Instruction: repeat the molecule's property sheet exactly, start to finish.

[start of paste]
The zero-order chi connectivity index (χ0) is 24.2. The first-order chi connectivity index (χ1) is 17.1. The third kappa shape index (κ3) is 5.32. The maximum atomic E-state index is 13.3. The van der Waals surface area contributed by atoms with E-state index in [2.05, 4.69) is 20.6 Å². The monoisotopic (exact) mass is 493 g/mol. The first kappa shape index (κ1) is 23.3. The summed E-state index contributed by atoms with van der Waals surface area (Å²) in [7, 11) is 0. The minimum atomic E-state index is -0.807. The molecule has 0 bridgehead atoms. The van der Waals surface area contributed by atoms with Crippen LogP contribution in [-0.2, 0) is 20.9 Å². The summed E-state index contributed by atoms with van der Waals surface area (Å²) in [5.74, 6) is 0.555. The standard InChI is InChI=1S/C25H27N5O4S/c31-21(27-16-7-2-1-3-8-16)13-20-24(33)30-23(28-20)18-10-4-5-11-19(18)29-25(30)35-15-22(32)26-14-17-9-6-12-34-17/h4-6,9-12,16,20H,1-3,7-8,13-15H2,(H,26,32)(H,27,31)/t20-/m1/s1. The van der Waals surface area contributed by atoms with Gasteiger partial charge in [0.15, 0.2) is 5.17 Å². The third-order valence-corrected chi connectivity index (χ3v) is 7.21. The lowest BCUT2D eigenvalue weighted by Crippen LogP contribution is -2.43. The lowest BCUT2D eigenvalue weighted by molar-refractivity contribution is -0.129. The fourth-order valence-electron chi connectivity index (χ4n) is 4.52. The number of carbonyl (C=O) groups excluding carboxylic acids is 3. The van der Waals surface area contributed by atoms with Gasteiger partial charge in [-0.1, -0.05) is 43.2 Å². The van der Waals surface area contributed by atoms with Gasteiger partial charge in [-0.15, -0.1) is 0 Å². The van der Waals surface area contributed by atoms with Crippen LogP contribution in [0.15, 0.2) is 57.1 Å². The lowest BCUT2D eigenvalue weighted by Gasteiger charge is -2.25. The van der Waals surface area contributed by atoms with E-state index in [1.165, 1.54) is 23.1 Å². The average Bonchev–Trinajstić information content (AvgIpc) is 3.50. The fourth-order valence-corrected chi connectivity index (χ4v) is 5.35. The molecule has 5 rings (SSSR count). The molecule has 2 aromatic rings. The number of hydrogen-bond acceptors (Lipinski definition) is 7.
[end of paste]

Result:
The zero-order chi connectivity index (χ0) is 24.2. The first-order chi connectivity index (χ1) is 17.1. The third kappa shape index (κ3) is 5.32. The maximum atomic E-state index is 13.3. The van der Waals surface area contributed by atoms with E-state index in [2.05, 4.69) is 20.6 Å². The monoisotopic (exact) mass is 493 g/mol. The first kappa shape index (κ1) is 23.3. The summed E-state index contributed by atoms with van der Waals surface area (Å²) in [7, 11) is 0. The minimum atomic E-state index is -0.807. The molecule has 0 bridgehead atoms. The van der Waals surface area contributed by atoms with Crippen LogP contribution in [-0.2, 0) is 20.9 Å². The summed E-state index contributed by atoms with van der Waals surface area (Å²) in [5.74, 6) is 0.555. The standard InChI is InChI=1S/C25H27N5O4S/c31-21(27-16-7-2-1-3-8-16)13-20-24(33)30-23(28-20)18-10-4-5-11-19(18)29-25(30)35-15-22(32)26-14-17-9-6-12-34-17/h4-6,9-12,16,20H,1-3,7-8,13-15H2,(H,26,32)(H,27,31)/t20-/m1/s1. The van der Waals surface area contributed by atoms with Gasteiger partial charge in [0.15, 0.2) is 5.17 Å². The third-order valence-corrected chi connectivity index (χ3v) is 7.21. The lowest BCUT2D eigenvalue weighted by Crippen LogP contribution is -2.43. The lowest BCUT2D eigenvalue weighted by molar-refractivity contribution is -0.129. The fourth-order valence-electron chi connectivity index (χ4n) is 4.52. The number of carbonyl (C=O) groups excluding carboxylic acids is 3. The van der Waals surface area contributed by atoms with Gasteiger partial charge in [-0.1, -0.05) is 43.2 Å². The van der Waals surface area contributed by atoms with Gasteiger partial charge in [-0.15, -0.1) is 0 Å². The van der Waals surface area contributed by atoms with Crippen LogP contribution in [0.15, 0.2) is 57.1 Å². The lowest BCUT2D eigenvalue weighted by Gasteiger charge is -2.25. The van der Waals surface area contributed by atoms with E-state index in [1.165, 1.54) is 23.1 Å². The average Bonchev–Trinajstić information content (AvgIpc) is 3.50. The fourth-order valence-corrected chi connectivity index (χ4v) is 5.35. The molecule has 5 rings (SSSR count). The molecule has 2 aromatic rings. The number of hydrogen-bond acceptors (Lipinski definition) is 7.